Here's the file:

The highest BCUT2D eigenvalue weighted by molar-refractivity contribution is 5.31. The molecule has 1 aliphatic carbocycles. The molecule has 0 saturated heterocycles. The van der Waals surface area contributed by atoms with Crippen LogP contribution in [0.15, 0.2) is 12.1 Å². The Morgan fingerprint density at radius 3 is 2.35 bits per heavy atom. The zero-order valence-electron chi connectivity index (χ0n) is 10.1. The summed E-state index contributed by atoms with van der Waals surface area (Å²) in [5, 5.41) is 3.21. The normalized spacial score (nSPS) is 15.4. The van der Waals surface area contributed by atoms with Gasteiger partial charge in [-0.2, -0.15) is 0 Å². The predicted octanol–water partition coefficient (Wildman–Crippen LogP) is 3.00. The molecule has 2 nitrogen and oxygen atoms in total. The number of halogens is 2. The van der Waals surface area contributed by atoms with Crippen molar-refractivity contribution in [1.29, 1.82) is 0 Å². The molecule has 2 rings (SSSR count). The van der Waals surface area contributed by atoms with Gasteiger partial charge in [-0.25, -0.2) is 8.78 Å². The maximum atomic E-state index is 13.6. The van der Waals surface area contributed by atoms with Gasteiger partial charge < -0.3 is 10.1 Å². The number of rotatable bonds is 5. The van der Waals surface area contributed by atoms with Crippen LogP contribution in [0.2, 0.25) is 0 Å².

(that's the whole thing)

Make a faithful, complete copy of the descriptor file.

The highest BCUT2D eigenvalue weighted by molar-refractivity contribution is 5.31. The molecule has 1 aliphatic carbocycles. The molecule has 0 saturated heterocycles. The van der Waals surface area contributed by atoms with Crippen LogP contribution in [0.15, 0.2) is 12.1 Å². The Morgan fingerprint density at radius 3 is 2.35 bits per heavy atom. The zero-order valence-electron chi connectivity index (χ0n) is 10.1. The summed E-state index contributed by atoms with van der Waals surface area (Å²) in [5, 5.41) is 3.21. The normalized spacial score (nSPS) is 15.4. The van der Waals surface area contributed by atoms with Gasteiger partial charge in [-0.2, -0.15) is 0 Å². The predicted octanol–water partition coefficient (Wildman–Crippen LogP) is 3.00. The molecule has 2 nitrogen and oxygen atoms in total. The number of halogens is 2. The van der Waals surface area contributed by atoms with Crippen molar-refractivity contribution in [1.29, 1.82) is 0 Å². The molecule has 2 rings (SSSR count). The van der Waals surface area contributed by atoms with Gasteiger partial charge in [-0.25, -0.2) is 8.78 Å². The maximum atomic E-state index is 13.6. The van der Waals surface area contributed by atoms with Gasteiger partial charge < -0.3 is 10.1 Å². The number of rotatable bonds is 5. The van der Waals surface area contributed by atoms with Crippen LogP contribution in [0.2, 0.25) is 0 Å².